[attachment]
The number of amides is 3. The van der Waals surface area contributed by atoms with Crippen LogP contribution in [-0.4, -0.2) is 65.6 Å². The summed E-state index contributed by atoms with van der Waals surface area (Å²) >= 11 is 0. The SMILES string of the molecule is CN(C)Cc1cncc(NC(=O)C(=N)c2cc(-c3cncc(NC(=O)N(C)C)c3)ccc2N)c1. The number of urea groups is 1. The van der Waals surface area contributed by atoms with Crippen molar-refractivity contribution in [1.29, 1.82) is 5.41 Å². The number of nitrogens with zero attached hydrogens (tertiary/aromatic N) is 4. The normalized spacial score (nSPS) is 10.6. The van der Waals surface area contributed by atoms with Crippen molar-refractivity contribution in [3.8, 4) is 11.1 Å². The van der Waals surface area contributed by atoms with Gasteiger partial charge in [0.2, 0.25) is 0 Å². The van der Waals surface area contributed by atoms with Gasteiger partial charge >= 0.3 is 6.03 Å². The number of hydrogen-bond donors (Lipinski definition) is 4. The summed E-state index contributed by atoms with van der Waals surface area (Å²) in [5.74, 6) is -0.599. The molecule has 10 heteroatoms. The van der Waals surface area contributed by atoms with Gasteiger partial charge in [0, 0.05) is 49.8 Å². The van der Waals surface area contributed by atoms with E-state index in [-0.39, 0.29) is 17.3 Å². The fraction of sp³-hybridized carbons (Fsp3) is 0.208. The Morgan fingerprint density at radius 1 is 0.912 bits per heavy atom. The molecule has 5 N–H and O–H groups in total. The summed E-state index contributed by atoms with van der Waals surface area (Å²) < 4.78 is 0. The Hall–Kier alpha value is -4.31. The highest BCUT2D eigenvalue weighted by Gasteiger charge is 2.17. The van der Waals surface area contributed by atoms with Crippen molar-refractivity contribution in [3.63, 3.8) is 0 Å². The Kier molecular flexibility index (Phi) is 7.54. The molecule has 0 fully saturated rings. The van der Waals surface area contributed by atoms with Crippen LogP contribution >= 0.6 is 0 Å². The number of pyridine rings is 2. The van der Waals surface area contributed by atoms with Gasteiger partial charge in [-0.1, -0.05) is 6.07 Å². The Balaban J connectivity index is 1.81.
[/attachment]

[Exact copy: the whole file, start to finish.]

The number of amides is 3. The van der Waals surface area contributed by atoms with Crippen LogP contribution in [-0.4, -0.2) is 65.6 Å². The summed E-state index contributed by atoms with van der Waals surface area (Å²) >= 11 is 0. The SMILES string of the molecule is CN(C)Cc1cncc(NC(=O)C(=N)c2cc(-c3cncc(NC(=O)N(C)C)c3)ccc2N)c1. The number of urea groups is 1. The van der Waals surface area contributed by atoms with Crippen molar-refractivity contribution in [1.29, 1.82) is 5.41 Å². The number of nitrogens with zero attached hydrogens (tertiary/aromatic N) is 4. The normalized spacial score (nSPS) is 10.6. The van der Waals surface area contributed by atoms with Crippen molar-refractivity contribution in [3.8, 4) is 11.1 Å². The van der Waals surface area contributed by atoms with Gasteiger partial charge in [0.2, 0.25) is 0 Å². The van der Waals surface area contributed by atoms with Gasteiger partial charge >= 0.3 is 6.03 Å². The number of hydrogen-bond donors (Lipinski definition) is 4. The summed E-state index contributed by atoms with van der Waals surface area (Å²) in [5.74, 6) is -0.599. The molecule has 10 heteroatoms. The van der Waals surface area contributed by atoms with Gasteiger partial charge in [0, 0.05) is 49.8 Å². The van der Waals surface area contributed by atoms with E-state index in [-0.39, 0.29) is 17.3 Å². The fraction of sp³-hybridized carbons (Fsp3) is 0.208. The Morgan fingerprint density at radius 1 is 0.912 bits per heavy atom. The molecule has 5 N–H and O–H groups in total. The summed E-state index contributed by atoms with van der Waals surface area (Å²) < 4.78 is 0. The Hall–Kier alpha value is -4.31. The highest BCUT2D eigenvalue weighted by Gasteiger charge is 2.17. The van der Waals surface area contributed by atoms with Crippen molar-refractivity contribution in [3.63, 3.8) is 0 Å². The Kier molecular flexibility index (Phi) is 7.54. The molecule has 0 fully saturated rings. The van der Waals surface area contributed by atoms with Crippen LogP contribution >= 0.6 is 0 Å². The number of pyridine rings is 2. The van der Waals surface area contributed by atoms with Gasteiger partial charge in [-0.1, -0.05) is 6.07 Å². The Balaban J connectivity index is 1.81.